Interoperably Exchanging Information with FDA: Agency Holds First DSCSA Public WorkshopMay 15, 2014
On May 8th and 9th, FDA got the ball rolling on the implementation of Title II of the Drug Quality & Security Act (“DQSA”), the Drug Supply Chain Security Act (“DSCSA”), by hosting a public workshop for interested parties. The workshop was just that – a workshop – bringing together different members of the supply chain to collaborate on the potential challenges of exchanging Transaction Information/Transaction History/Transaction Statement (“TI/TH/TS” or “the three Ts”). Supply chain members must start passing TI/TH/TS on January 1, 2015, and the DSCSA requires FDA to issue guidance on this no later than November 27, 2014, giving supply chain participants approximately six weeks to comply with whatever standards may be set forth in the guidance. The purpose of this workshop was to get supply chain participants talking with each other, as well as with FDA, about which mechanisms would be best and most feasible to implement by the January 1, 2015, deadline. The workshop participants were also asked to think about future interoperability, as the goal of the DSCSA is to move to a fully electronic interoperable system in 10 years. FDA seemed very interested in getting all participants talking to each other: every attendee was assigned to a table, and that table included various members from different areas of the supply chain. Discussion was not just encouraged, but necessary.
The meeting agenda and discussion topics (here and here) facilitated discussion of potential gaps in the DSCSA, such as definitions and requirements that required clarity, as well as the challenges of complying with the three Ts by January 1, 2015. At the end of the first day of the workshop, each table provided a summary of what it considered to be the most feasible “tools” for exchanging the three Ts in an interoperable fashion by January 1, 2015. Surprisingly, all tables’ preferences and suggestions were strikingly similar, and there were many areas of consensus throughout the room. The overall consensus was that, by January 1, 2015, the most logical means to transmit TI/TH/TS would be the same means frequently used now to transmit certain transaction information: paper packing slips and Electronic Data Interchange ("EDI"), including Advance Ship Notices ("ASN"). Web portals were also seen as a viable option for January 1, 2015, compliance. Looking 10 years down the road, the ultimate goal would be to transition all parties to one electronic system, such as Electronic Product Code Information Services ("EPCIS"). Unsurprisingly, participants requested that FDA produce its TI/TH/TS guidance document sooner rather than later. FDA seemed to hear the suggestions loud and clear.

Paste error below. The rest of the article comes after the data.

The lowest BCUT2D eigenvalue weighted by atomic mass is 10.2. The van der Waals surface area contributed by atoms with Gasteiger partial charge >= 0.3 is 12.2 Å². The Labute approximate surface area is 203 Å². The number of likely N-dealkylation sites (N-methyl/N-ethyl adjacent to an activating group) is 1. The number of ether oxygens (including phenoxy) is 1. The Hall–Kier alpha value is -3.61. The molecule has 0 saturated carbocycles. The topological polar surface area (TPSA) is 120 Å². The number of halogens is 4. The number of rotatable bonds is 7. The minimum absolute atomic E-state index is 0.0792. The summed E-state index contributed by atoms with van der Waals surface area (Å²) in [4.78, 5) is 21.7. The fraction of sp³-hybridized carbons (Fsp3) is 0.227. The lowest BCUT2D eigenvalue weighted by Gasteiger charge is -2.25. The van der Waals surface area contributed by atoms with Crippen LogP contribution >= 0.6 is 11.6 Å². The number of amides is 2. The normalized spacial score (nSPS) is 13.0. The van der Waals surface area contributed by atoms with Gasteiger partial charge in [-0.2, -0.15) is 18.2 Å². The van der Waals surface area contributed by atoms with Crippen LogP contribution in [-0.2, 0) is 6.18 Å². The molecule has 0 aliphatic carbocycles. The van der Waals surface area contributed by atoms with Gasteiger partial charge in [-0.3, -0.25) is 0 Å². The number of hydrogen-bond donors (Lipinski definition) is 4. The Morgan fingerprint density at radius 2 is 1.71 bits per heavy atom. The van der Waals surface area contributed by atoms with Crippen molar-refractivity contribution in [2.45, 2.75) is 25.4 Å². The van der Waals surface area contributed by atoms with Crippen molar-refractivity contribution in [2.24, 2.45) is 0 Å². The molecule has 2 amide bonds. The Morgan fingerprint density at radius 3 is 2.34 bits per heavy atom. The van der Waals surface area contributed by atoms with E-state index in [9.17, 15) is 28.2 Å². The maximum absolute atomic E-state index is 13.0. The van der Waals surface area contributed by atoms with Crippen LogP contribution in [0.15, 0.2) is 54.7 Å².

Without an issued guidance, however, what are supply chain members to do in the meantime? Perhaps the most important thing to do is to try to understand the DSCSA, and how different sectors of the supply chain are expected to interact, or “interoperate,” with each other. Several resources are available, including some from FDA, as well as a fairly comprehensive DSCSA implementation timeline recently released by The Pew Charitable Trusts. This timeline illustrates the requirements for each supply chain member, as well as how that supply chain member must interact with others in the supply chain. As the FDA workshop made clear, the better the supply chain members understand their own responsibilities and challenges, as well as the responsibilities and challenges faced by the parties they work with in the supply chain, the better and more interoperable this new system could be.